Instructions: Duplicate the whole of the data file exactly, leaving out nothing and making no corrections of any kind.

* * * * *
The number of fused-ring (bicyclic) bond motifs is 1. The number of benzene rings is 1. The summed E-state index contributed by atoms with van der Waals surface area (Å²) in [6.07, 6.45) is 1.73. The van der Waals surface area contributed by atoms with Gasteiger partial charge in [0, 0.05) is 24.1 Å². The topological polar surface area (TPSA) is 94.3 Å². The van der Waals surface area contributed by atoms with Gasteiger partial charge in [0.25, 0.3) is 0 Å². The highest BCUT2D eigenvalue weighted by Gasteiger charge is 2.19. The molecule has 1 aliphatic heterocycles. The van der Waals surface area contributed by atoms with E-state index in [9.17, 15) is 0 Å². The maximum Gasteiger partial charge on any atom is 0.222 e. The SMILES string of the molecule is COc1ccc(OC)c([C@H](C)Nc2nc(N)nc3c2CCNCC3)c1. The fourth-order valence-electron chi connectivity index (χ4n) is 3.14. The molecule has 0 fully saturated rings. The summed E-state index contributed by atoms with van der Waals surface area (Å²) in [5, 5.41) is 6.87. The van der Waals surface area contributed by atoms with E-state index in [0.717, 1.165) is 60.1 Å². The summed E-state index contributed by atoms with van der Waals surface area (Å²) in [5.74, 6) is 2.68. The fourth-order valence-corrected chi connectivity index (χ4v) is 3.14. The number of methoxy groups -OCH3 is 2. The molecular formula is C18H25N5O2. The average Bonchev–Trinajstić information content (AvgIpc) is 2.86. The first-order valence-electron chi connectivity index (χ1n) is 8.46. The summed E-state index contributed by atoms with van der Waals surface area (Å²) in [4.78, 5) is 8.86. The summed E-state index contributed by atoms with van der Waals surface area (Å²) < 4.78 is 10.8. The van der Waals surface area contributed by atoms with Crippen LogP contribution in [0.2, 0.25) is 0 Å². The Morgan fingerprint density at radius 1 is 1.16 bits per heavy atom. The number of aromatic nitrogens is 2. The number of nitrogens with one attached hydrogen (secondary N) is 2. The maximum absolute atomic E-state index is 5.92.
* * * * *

The number of fused-ring (bicyclic) bond motifs is 1. The number of benzene rings is 1. The summed E-state index contributed by atoms with van der Waals surface area (Å²) in [6.07, 6.45) is 1.73. The van der Waals surface area contributed by atoms with Gasteiger partial charge in [0, 0.05) is 24.1 Å². The topological polar surface area (TPSA) is 94.3 Å². The van der Waals surface area contributed by atoms with Gasteiger partial charge in [0.25, 0.3) is 0 Å². The highest BCUT2D eigenvalue weighted by Gasteiger charge is 2.19. The molecule has 1 aliphatic heterocycles. The van der Waals surface area contributed by atoms with E-state index in [9.17, 15) is 0 Å². The maximum Gasteiger partial charge on any atom is 0.222 e. The SMILES string of the molecule is COc1ccc(OC)c([C@H](C)Nc2nc(N)nc3c2CCNCC3)c1. The fourth-order valence-electron chi connectivity index (χ4n) is 3.14. The molecule has 0 fully saturated rings. The summed E-state index contributed by atoms with van der Waals surface area (Å²) in [5, 5.41) is 6.87. The van der Waals surface area contributed by atoms with E-state index in [0.717, 1.165) is 60.1 Å². The summed E-state index contributed by atoms with van der Waals surface area (Å²) in [5.74, 6) is 2.68. The fourth-order valence-corrected chi connectivity index (χ4v) is 3.14. The number of methoxy groups -OCH3 is 2. The molecular formula is C18H25N5O2. The average Bonchev–Trinajstić information content (AvgIpc) is 2.86. The first-order valence-electron chi connectivity index (χ1n) is 8.46. The summed E-state index contributed by atoms with van der Waals surface area (Å²) in [4.78, 5) is 8.86. The summed E-state index contributed by atoms with van der Waals surface area (Å²) < 4.78 is 10.8. The van der Waals surface area contributed by atoms with Crippen LogP contribution in [0.2, 0.25) is 0 Å². The Morgan fingerprint density at radius 1 is 1.16 bits per heavy atom. The number of aromatic nitrogens is 2. The number of nitrogens with one attached hydrogen (secondary N) is 2. The maximum absolute atomic E-state index is 5.92.